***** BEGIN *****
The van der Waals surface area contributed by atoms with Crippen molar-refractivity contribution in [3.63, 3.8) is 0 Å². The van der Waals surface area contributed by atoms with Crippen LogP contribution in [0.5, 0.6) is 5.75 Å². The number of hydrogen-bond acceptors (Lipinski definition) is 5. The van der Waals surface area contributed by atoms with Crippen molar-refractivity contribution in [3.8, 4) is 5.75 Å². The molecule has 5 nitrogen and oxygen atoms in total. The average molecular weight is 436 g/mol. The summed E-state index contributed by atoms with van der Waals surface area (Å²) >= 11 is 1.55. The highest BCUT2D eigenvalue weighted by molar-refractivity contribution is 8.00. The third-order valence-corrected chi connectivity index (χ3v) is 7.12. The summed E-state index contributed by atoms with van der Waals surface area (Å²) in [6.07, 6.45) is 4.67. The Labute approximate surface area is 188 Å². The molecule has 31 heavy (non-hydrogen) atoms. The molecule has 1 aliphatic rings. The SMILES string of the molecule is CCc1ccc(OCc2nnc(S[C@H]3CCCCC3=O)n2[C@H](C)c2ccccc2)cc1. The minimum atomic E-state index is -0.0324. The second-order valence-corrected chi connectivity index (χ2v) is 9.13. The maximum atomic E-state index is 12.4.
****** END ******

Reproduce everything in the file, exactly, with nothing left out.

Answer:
The van der Waals surface area contributed by atoms with Crippen molar-refractivity contribution in [3.63, 3.8) is 0 Å². The van der Waals surface area contributed by atoms with Crippen LogP contribution in [0.5, 0.6) is 5.75 Å². The number of hydrogen-bond acceptors (Lipinski definition) is 5. The van der Waals surface area contributed by atoms with Crippen molar-refractivity contribution in [3.8, 4) is 5.75 Å². The molecule has 5 nitrogen and oxygen atoms in total. The average molecular weight is 436 g/mol. The summed E-state index contributed by atoms with van der Waals surface area (Å²) >= 11 is 1.55. The highest BCUT2D eigenvalue weighted by molar-refractivity contribution is 8.00. The third-order valence-corrected chi connectivity index (χ3v) is 7.12. The summed E-state index contributed by atoms with van der Waals surface area (Å²) in [6.07, 6.45) is 4.67. The Labute approximate surface area is 188 Å². The molecule has 31 heavy (non-hydrogen) atoms. The molecule has 1 aliphatic rings. The SMILES string of the molecule is CCc1ccc(OCc2nnc(S[C@H]3CCCCC3=O)n2[C@H](C)c2ccccc2)cc1. The minimum atomic E-state index is -0.0324. The second-order valence-corrected chi connectivity index (χ2v) is 9.13. The maximum atomic E-state index is 12.4.